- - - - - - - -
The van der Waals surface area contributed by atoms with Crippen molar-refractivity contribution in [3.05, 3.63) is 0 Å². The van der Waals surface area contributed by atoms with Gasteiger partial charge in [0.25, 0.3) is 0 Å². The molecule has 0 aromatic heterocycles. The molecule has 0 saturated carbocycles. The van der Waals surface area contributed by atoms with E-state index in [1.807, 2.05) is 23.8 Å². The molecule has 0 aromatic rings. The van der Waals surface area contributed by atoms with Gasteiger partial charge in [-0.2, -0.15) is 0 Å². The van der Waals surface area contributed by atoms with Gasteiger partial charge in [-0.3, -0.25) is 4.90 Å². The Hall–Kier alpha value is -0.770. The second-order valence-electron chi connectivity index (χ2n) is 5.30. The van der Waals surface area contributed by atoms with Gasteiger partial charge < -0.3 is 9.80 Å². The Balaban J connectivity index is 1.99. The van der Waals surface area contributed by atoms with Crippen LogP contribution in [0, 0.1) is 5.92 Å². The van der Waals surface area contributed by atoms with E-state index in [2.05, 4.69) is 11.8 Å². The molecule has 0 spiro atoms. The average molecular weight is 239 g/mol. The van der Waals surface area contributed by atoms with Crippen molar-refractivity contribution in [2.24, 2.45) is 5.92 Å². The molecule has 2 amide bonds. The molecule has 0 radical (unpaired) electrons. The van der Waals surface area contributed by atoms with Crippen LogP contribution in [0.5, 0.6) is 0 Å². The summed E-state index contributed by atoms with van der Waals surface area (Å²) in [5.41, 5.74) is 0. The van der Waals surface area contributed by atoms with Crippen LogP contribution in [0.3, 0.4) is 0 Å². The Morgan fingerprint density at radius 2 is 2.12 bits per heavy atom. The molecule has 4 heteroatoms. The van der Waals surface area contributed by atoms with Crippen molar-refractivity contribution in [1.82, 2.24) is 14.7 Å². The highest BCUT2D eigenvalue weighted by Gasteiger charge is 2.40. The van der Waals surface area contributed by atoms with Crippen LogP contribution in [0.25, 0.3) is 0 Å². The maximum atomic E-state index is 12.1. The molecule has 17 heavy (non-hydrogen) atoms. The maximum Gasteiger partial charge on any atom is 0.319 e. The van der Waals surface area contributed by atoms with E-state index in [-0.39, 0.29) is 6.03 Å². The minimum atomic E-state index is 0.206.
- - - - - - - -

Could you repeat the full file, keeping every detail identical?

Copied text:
The van der Waals surface area contributed by atoms with Crippen molar-refractivity contribution in [3.05, 3.63) is 0 Å². The van der Waals surface area contributed by atoms with Gasteiger partial charge in [0.25, 0.3) is 0 Å². The molecule has 0 aromatic heterocycles. The molecule has 0 saturated carbocycles. The van der Waals surface area contributed by atoms with E-state index in [1.807, 2.05) is 23.8 Å². The molecule has 0 aromatic rings. The van der Waals surface area contributed by atoms with Gasteiger partial charge in [-0.2, -0.15) is 0 Å². The van der Waals surface area contributed by atoms with Gasteiger partial charge in [-0.3, -0.25) is 4.90 Å². The Hall–Kier alpha value is -0.770. The second-order valence-electron chi connectivity index (χ2n) is 5.30. The van der Waals surface area contributed by atoms with Gasteiger partial charge < -0.3 is 9.80 Å². The Balaban J connectivity index is 1.99. The van der Waals surface area contributed by atoms with Crippen LogP contribution in [0, 0.1) is 5.92 Å². The van der Waals surface area contributed by atoms with E-state index in [2.05, 4.69) is 11.8 Å². The molecule has 0 spiro atoms. The average molecular weight is 239 g/mol. The van der Waals surface area contributed by atoms with Crippen molar-refractivity contribution in [2.24, 2.45) is 5.92 Å². The molecule has 2 amide bonds. The molecule has 0 radical (unpaired) electrons. The van der Waals surface area contributed by atoms with Crippen LogP contribution in [0.5, 0.6) is 0 Å². The summed E-state index contributed by atoms with van der Waals surface area (Å²) in [5.41, 5.74) is 0. The van der Waals surface area contributed by atoms with Crippen LogP contribution in [0.3, 0.4) is 0 Å². The Morgan fingerprint density at radius 2 is 2.12 bits per heavy atom. The molecule has 4 heteroatoms. The van der Waals surface area contributed by atoms with Crippen molar-refractivity contribution in [1.82, 2.24) is 14.7 Å². The highest BCUT2D eigenvalue weighted by Gasteiger charge is 2.40. The van der Waals surface area contributed by atoms with Crippen LogP contribution in [0.25, 0.3) is 0 Å². The maximum atomic E-state index is 12.1. The molecule has 17 heavy (non-hydrogen) atoms. The maximum Gasteiger partial charge on any atom is 0.319 e. The van der Waals surface area contributed by atoms with E-state index in [-0.39, 0.29) is 6.03 Å². The minimum atomic E-state index is 0.206.